I had a great day last week. It was the first education day at Amiedu in Helsinki. The topic was “Entrepreneurship in the game industry”. I took the night bus, didn’t sleep at all and took the wrong bus from Kamppi to Tuusula, which happens to be around 20 kilometeres away from the correct location, I was supposed to be going. After forced to pay the taxi, to get on time to Amiedu, the actual fun was able to start. It was a great day!
When I was preparing the materials for the course, and during the actual education day I realized yet again, how it’s impossible to teach one single way, to manage a game studio. To manage a game studio is a topic of it’s own, but to “do it successfully”, I’m pretty sure there is no ‘one-size-fits-all’ solution.
Game markets are always evolving, shifting and offer new ways to do business. But at the same time, closing the known old doors with the same speed, or even faster. The most effective way to do business right now, is to form an environment, which enables “data driven” development for a product. Basically trying out things, getting players in and seeing/hearing their thoughts. Then reacting, polishing, customizing, tweaking the product in ways, which you can either spot from the analytics, or hear as feedback from the core groups.
Doing too many changes at the same time, loses the understanding which of those changes made the player reactions more positive, or even worse. Doing too few changes, may disappoint the player since they want new content and effective changes to gameplay or other mechanics.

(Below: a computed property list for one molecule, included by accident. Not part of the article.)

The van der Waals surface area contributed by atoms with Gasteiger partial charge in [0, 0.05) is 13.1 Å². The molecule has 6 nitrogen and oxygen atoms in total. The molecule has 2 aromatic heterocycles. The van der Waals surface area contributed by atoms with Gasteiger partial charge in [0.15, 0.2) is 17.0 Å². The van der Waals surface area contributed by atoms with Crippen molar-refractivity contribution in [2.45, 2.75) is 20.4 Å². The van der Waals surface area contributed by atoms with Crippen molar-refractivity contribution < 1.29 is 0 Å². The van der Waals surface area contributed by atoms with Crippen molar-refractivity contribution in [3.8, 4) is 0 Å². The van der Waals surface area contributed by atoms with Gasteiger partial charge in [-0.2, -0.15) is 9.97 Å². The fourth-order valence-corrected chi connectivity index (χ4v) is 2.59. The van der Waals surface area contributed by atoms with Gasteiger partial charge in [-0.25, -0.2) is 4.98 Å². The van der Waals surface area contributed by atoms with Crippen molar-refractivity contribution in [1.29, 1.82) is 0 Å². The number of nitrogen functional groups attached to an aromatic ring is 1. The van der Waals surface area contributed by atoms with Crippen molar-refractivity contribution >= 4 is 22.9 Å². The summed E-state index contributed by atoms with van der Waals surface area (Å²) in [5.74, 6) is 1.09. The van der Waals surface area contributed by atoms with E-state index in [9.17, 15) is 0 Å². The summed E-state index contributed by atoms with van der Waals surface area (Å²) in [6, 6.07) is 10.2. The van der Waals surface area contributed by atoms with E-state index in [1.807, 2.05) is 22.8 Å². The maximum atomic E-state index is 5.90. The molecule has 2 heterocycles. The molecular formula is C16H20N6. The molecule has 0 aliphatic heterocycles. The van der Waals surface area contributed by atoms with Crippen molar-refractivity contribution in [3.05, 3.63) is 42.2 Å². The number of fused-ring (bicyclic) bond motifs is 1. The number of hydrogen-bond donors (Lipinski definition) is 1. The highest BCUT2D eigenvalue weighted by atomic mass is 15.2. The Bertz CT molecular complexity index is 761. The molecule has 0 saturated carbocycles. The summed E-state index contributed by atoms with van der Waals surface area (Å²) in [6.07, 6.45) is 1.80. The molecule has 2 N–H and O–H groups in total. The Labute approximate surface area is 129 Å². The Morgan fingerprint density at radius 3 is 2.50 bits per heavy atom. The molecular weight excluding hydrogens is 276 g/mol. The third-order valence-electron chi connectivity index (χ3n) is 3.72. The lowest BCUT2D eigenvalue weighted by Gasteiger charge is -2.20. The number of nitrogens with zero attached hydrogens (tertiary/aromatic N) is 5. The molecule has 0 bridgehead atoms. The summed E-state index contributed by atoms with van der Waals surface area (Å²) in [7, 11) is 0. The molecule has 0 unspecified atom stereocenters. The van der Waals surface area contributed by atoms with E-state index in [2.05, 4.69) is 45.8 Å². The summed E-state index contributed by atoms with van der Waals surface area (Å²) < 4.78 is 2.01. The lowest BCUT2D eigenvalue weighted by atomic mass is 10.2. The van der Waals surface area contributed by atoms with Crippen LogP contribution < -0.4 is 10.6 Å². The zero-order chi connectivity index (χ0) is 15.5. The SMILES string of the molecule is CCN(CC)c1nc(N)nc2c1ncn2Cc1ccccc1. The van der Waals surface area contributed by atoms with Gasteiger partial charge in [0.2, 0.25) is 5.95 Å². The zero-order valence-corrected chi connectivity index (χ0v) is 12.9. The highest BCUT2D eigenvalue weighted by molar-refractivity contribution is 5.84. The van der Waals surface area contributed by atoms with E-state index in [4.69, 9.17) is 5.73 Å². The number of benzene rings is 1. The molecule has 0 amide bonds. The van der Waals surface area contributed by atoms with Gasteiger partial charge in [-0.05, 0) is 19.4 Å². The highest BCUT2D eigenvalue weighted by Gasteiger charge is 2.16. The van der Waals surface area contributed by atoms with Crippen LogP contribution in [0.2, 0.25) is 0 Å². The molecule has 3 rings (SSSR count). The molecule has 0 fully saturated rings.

Which leads us to a situation, where finding the ‘sweet spot’ for constant updates is necessary.
So how do you create this type of environment, which basically enables you to fail multiple times while trying to find the best fit for your players. It may take weeks, months or even years to discover the best possible product. Having the time and resources to do this, is of course almost impossible task for a small game company, which is only at the beginning of creating solid revenue.
I personally would say, that there are multiple options to “survive” through this never ending iteration process. The bigger question is, what is your cup of tea, when running sustainable business. I’m going to bring up couple of solutions for this, but I bet there are dozens of more.
Since the solutions is a totally topic of it’s own, I’m going to split this blog post into two. The next part is: Ways to survive through the iteration process. Stay tuned!